FacebookTwitterGoogle+RedditEmail

Assange, Pinochet and Diplomatic Double-Dealing

by DEEPAK TRIPATHI

A decade ago, the British government of Labour prime minister Tony Blair decided to back President George W. Bush’s decision to invade Iraq even though foreign office lawyers in London had warned that such an attack had no “legal basis in international law.”

In the midst of sharp divisions in government and British society, the invasion went ahead in March 2003. The consequences were far-reaching and they undermined the Blair government’s authority at home. Limping thereafter, he resigned in June 2007, humbled and apologetic. War and the economy together played no mean part in Tony Blair’s fall in British politics and the Labour Party’s defeat three years later.

A few days ago, Britain’s foreign secretary William Hague personally approved a letter that was sent to Ecuador. Its details were taken as a threat to raid the Ecuadorean Embassy in London and drag out WikiLeaks’ founder Julian Assange for extradition to Sweden, where state prosecutors say they want to question him about complaints of sexual assault. Hague’s letter was delivered to Ecuador despite the “grave reservations of lawyers in his department.”

Speaking anonymously to the Independent newspaper, a senior British official said that “staff feared the move could provoke retaliatory attacks against British embassies overseas.” A large majority in the Organization of American States is up in arms. Outside the Americas too, Britain is struggling to find much sympathy for its stance. In soccer parlance, Prime Minister David Cameron’s center forward has scored a spectacular own goal.

While Julian Assange made a statement from the balcony of the Ecuadorean Embassy in London, attacking America’s “witch hunt” against WikiLeaks and journalistic freedom, several former mandarins of the British Diplomatic Service expressed serious misgivings over William Hague’s handling of the affair. Oliver Miles, a 40-year veteran, described the letter to Ecuador as a “big mistake,” because “it puts the British government in the position of asking for something illegitimate.” Former ambassador to Moscow, Tony Brenton, commented that the Foreign Office had “slightly overreached themselves, for both legal and practical reasons.” And a former envoy to Uzbekistan, Craig Murray, said, “You cannot legislate domestically to opt out of international law.”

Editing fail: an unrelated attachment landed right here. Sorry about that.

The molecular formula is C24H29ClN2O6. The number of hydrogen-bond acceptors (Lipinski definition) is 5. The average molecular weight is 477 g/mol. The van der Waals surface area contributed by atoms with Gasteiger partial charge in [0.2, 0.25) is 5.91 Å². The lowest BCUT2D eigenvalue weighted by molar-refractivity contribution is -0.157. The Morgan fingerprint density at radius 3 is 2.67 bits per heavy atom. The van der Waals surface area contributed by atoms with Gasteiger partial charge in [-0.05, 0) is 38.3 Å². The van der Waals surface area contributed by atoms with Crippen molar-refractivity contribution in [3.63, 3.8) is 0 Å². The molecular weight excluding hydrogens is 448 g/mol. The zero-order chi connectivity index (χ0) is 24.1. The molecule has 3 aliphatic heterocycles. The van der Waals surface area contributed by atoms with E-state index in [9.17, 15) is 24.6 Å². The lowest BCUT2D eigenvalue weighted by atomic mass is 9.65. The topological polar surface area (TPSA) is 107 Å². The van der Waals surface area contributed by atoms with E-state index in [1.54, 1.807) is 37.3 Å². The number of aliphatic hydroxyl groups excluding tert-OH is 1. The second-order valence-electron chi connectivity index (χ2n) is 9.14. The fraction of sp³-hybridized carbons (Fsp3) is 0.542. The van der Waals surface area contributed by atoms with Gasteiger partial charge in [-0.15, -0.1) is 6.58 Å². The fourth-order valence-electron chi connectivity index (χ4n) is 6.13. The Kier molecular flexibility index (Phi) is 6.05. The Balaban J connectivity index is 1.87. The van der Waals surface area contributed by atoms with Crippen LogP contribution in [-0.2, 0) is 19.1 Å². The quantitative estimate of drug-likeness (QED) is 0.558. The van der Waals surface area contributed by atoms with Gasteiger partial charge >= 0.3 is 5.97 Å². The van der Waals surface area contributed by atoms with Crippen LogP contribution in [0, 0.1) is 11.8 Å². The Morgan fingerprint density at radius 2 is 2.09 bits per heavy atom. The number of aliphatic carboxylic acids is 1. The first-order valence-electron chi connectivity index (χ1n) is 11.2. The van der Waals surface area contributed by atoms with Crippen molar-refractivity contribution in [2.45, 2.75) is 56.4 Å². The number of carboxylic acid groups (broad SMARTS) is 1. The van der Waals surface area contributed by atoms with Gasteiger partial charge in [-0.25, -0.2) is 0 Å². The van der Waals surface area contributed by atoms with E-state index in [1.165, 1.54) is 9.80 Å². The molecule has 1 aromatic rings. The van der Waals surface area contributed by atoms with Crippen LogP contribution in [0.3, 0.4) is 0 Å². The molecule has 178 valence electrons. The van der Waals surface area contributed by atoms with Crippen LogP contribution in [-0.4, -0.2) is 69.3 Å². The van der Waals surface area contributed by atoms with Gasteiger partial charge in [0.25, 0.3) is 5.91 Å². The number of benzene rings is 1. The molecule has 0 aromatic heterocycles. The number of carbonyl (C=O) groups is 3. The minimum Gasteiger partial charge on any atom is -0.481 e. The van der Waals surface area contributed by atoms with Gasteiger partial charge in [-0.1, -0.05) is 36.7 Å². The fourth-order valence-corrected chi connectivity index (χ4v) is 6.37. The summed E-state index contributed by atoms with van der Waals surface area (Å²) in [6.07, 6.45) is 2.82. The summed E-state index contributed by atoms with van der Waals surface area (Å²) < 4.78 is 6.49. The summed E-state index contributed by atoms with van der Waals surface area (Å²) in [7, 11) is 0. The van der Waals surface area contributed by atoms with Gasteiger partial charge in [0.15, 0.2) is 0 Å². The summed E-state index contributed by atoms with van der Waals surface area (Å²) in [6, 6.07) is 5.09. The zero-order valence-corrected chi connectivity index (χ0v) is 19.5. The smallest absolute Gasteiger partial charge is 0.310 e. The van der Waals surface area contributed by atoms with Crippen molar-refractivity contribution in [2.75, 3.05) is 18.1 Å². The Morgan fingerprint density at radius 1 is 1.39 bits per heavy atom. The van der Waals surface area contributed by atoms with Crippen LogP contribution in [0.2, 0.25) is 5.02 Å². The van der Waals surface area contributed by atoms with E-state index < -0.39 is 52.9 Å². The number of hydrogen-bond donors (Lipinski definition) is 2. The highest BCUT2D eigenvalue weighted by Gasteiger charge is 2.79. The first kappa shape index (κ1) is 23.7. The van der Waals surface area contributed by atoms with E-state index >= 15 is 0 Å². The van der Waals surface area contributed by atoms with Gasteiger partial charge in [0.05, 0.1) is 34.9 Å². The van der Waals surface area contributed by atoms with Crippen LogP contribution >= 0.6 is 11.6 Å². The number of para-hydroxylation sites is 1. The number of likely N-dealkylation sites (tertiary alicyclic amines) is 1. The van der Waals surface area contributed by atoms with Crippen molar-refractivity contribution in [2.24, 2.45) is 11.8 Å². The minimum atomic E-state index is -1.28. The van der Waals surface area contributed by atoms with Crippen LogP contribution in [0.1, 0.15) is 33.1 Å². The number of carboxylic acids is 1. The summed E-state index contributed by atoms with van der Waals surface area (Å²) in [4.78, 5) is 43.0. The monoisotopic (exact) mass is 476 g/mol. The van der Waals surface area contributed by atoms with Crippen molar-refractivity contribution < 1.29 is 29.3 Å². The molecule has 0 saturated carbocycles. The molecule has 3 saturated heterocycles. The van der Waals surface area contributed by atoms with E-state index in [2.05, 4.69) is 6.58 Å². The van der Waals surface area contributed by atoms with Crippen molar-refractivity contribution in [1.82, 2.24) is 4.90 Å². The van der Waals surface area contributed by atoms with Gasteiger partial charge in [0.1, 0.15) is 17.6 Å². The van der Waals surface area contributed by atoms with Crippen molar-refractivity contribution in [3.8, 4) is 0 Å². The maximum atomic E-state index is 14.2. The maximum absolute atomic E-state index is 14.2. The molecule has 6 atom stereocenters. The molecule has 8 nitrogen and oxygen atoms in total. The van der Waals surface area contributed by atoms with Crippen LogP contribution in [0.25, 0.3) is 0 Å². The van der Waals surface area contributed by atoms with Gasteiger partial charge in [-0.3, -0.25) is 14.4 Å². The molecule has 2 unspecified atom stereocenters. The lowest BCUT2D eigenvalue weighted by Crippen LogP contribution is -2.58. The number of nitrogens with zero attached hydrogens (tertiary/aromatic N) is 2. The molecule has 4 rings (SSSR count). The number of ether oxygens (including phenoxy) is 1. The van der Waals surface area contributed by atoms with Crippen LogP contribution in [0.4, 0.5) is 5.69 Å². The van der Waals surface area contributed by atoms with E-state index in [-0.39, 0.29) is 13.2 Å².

Otherwise, the mainstream broadcast and print media continued to provide a running commentary of the whole affair. The coverage has been generally confused, selective, repetitive and often hostile to Assange and a small Latin American country’s decision to grant him asylum. The Economist, though, positioning itself on the other side, criticized Britain’s “ham-handed invocation of a never-used, 1987 law to insinuate that it could, eventually, have the right to enter the embassy.”

It is perhaps necessary at this point to take note of the London-based Bertha Foundation’s lawyer Jennifer Robinson, who has described the British Foreign Office’s letter and the implicit threat as unprecedented––one which, if implemented, would force a profound change in the conduct of international diplomacy. Also important is to take a look at the concerns raised by prominent American feminist writer Naomi Wolf in an article titled “Something Rotten in the State of Sweden: 8 Big Problems with the ‘Case’ Against Assange.” Under her microscope is the entire Swedish legal system.